We walked along till the road led us to the Ambedkar University campus to see the Dara Shikoh library. It was constructed in 1643. 
Dara Shikoh's Library


The slab reads - Once the Residency - and rest in Persian


 Dara Shikoh/Shukoh was the eldest son of Shah Jahan. He had a flair for literature. He translated several works from Sanskrit to Persian and vice versa. Texts like the Upanishads, New Testament were translated to Persian. In 1659 he was executed by his brother Aurangazeb for being a heretic.  The library was gifted to Ali Mardhan Khan, governor of Lahore.  In 1803 it was the residence of the British Resident, David Octerlony when another facade, stairway was added to the Library. The facade with the pillars and windows gives it the Colonial look.  The building was turned into the Delhi College till 1857.  Most books were destroyed in the Mutiny after which the building was used as Barracks by the British Army.  Sadly the books that remained were burnt or discarded at the time of independence.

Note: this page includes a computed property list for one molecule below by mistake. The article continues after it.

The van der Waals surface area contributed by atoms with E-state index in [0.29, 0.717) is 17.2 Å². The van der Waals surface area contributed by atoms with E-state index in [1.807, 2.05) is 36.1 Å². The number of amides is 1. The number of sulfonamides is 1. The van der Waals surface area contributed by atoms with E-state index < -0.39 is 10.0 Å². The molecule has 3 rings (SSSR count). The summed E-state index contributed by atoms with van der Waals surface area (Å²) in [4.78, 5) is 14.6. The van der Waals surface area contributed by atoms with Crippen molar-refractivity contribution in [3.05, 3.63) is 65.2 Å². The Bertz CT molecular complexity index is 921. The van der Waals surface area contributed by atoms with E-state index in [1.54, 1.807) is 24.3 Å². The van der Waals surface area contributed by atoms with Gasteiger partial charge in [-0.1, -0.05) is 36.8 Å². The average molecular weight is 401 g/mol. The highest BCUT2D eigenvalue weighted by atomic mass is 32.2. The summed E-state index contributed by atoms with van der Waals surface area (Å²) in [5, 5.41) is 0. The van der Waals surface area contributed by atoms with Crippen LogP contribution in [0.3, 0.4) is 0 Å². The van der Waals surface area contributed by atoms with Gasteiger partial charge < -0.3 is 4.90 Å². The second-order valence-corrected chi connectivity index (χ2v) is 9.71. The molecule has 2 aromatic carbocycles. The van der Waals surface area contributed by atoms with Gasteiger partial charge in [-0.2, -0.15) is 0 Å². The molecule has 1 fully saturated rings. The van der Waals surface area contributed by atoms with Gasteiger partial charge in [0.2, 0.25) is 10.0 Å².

Right across the gate of the Ambedkar University on the Lothian Road are the British Magazine and the Telegraph Memorial that we saw across the road.  The magazine was manned by Lt. Willoughby and his men.  He thought that the rebels would take over the ammunition dump and decided to blow it up.  Next to it is an obelisk called Telegraph Memorial in honour of the post boys who risked their lives and sent a telegram to Ambala to warn others of the mutiny. 

That brought us to the end of this particular walk.  We will try to do the Northern Ridge walk sometime soon.  It is sad that some of the monuments, even though built by the British are in a sorry state.  

(January 2018)